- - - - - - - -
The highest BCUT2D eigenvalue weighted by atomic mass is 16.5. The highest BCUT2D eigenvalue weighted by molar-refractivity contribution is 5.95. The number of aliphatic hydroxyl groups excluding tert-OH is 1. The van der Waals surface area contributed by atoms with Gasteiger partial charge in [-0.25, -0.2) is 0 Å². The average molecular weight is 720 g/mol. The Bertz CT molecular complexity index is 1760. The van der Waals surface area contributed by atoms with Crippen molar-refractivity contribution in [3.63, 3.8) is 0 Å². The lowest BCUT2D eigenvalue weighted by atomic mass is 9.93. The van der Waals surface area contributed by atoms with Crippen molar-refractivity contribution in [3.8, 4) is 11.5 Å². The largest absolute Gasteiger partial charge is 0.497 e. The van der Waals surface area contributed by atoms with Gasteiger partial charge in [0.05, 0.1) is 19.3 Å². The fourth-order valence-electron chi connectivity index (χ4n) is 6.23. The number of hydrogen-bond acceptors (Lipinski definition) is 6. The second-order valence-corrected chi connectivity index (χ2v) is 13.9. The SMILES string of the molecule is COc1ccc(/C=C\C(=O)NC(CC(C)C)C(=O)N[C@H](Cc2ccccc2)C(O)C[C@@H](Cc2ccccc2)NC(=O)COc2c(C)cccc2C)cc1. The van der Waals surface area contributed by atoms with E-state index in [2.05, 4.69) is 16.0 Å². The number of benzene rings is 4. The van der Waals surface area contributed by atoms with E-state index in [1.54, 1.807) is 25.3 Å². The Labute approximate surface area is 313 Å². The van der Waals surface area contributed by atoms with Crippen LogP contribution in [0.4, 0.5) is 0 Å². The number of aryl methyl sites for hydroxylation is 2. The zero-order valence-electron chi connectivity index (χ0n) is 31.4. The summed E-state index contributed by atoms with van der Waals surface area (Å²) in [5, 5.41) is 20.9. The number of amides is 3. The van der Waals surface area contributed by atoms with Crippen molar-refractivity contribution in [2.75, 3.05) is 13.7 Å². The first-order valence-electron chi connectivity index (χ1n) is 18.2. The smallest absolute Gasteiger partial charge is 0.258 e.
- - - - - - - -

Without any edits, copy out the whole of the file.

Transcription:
The highest BCUT2D eigenvalue weighted by atomic mass is 16.5. The highest BCUT2D eigenvalue weighted by molar-refractivity contribution is 5.95. The number of aliphatic hydroxyl groups excluding tert-OH is 1. The van der Waals surface area contributed by atoms with Gasteiger partial charge in [-0.25, -0.2) is 0 Å². The average molecular weight is 720 g/mol. The Bertz CT molecular complexity index is 1760. The van der Waals surface area contributed by atoms with Crippen molar-refractivity contribution in [3.63, 3.8) is 0 Å². The lowest BCUT2D eigenvalue weighted by atomic mass is 9.93. The van der Waals surface area contributed by atoms with Crippen molar-refractivity contribution in [3.8, 4) is 11.5 Å². The largest absolute Gasteiger partial charge is 0.497 e. The van der Waals surface area contributed by atoms with Gasteiger partial charge in [0.05, 0.1) is 19.3 Å². The fourth-order valence-electron chi connectivity index (χ4n) is 6.23. The number of hydrogen-bond acceptors (Lipinski definition) is 6. The second-order valence-corrected chi connectivity index (χ2v) is 13.9. The SMILES string of the molecule is COc1ccc(/C=C\C(=O)NC(CC(C)C)C(=O)N[C@H](Cc2ccccc2)C(O)C[C@@H](Cc2ccccc2)NC(=O)COc2c(C)cccc2C)cc1. The van der Waals surface area contributed by atoms with E-state index in [2.05, 4.69) is 16.0 Å². The number of benzene rings is 4. The van der Waals surface area contributed by atoms with E-state index in [1.54, 1.807) is 25.3 Å². The Labute approximate surface area is 313 Å². The van der Waals surface area contributed by atoms with Crippen LogP contribution in [0.4, 0.5) is 0 Å². The number of aryl methyl sites for hydroxylation is 2. The zero-order valence-electron chi connectivity index (χ0n) is 31.4. The summed E-state index contributed by atoms with van der Waals surface area (Å²) in [5, 5.41) is 20.9. The number of amides is 3. The van der Waals surface area contributed by atoms with Crippen molar-refractivity contribution in [2.75, 3.05) is 13.7 Å². The first-order valence-electron chi connectivity index (χ1n) is 18.2. The smallest absolute Gasteiger partial charge is 0.258 e.